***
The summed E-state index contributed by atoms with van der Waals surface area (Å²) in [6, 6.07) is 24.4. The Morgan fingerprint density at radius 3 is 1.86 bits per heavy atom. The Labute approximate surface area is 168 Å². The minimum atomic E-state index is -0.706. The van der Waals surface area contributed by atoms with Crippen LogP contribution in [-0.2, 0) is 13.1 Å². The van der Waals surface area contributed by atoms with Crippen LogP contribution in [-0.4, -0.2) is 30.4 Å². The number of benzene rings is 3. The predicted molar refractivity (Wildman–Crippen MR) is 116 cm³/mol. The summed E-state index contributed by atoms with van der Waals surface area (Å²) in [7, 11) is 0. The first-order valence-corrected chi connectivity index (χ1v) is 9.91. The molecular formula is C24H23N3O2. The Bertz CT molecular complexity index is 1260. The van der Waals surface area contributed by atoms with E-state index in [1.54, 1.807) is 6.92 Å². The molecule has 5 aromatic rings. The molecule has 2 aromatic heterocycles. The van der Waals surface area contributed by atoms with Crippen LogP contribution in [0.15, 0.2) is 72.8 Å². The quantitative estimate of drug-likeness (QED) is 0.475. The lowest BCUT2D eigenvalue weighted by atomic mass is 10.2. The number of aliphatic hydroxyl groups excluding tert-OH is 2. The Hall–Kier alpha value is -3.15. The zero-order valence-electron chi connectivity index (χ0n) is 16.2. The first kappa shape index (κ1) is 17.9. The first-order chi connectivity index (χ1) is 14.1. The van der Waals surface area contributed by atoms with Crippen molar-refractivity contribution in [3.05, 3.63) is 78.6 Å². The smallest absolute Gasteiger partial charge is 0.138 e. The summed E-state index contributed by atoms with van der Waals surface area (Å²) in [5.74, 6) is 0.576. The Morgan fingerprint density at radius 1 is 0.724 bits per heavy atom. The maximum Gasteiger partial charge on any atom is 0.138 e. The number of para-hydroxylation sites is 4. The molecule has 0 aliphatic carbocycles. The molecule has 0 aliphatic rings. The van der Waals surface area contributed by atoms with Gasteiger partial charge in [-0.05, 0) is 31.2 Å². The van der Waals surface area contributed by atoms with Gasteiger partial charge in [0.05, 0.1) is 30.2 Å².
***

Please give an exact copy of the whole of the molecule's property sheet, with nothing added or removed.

The summed E-state index contributed by atoms with van der Waals surface area (Å²) in [6, 6.07) is 24.4. The Morgan fingerprint density at radius 3 is 1.86 bits per heavy atom. The Labute approximate surface area is 168 Å². The minimum atomic E-state index is -0.706. The van der Waals surface area contributed by atoms with Crippen LogP contribution in [-0.2, 0) is 13.1 Å². The van der Waals surface area contributed by atoms with Crippen LogP contribution in [-0.4, -0.2) is 30.4 Å². The number of benzene rings is 3. The predicted molar refractivity (Wildman–Crippen MR) is 116 cm³/mol. The summed E-state index contributed by atoms with van der Waals surface area (Å²) in [7, 11) is 0. The first-order valence-corrected chi connectivity index (χ1v) is 9.91. The molecular formula is C24H23N3O2. The Bertz CT molecular complexity index is 1260. The van der Waals surface area contributed by atoms with E-state index in [1.54, 1.807) is 6.92 Å². The molecule has 5 aromatic rings. The molecule has 2 aromatic heterocycles. The van der Waals surface area contributed by atoms with Crippen LogP contribution in [0.15, 0.2) is 72.8 Å². The quantitative estimate of drug-likeness (QED) is 0.475. The lowest BCUT2D eigenvalue weighted by atomic mass is 10.2. The number of aliphatic hydroxyl groups excluding tert-OH is 2. The Hall–Kier alpha value is -3.15. The zero-order valence-electron chi connectivity index (χ0n) is 16.2. The first kappa shape index (κ1) is 17.9. The first-order chi connectivity index (χ1) is 14.1. The van der Waals surface area contributed by atoms with Crippen molar-refractivity contribution in [3.05, 3.63) is 78.6 Å². The smallest absolute Gasteiger partial charge is 0.138 e. The summed E-state index contributed by atoms with van der Waals surface area (Å²) in [5.74, 6) is 0.576. The Morgan fingerprint density at radius 1 is 0.724 bits per heavy atom. The maximum Gasteiger partial charge on any atom is 0.138 e. The number of para-hydroxylation sites is 4. The molecule has 0 aliphatic carbocycles. The molecule has 0 aliphatic rings. The van der Waals surface area contributed by atoms with Gasteiger partial charge in [-0.05, 0) is 31.2 Å². The van der Waals surface area contributed by atoms with Gasteiger partial charge in [0.05, 0.1) is 30.2 Å².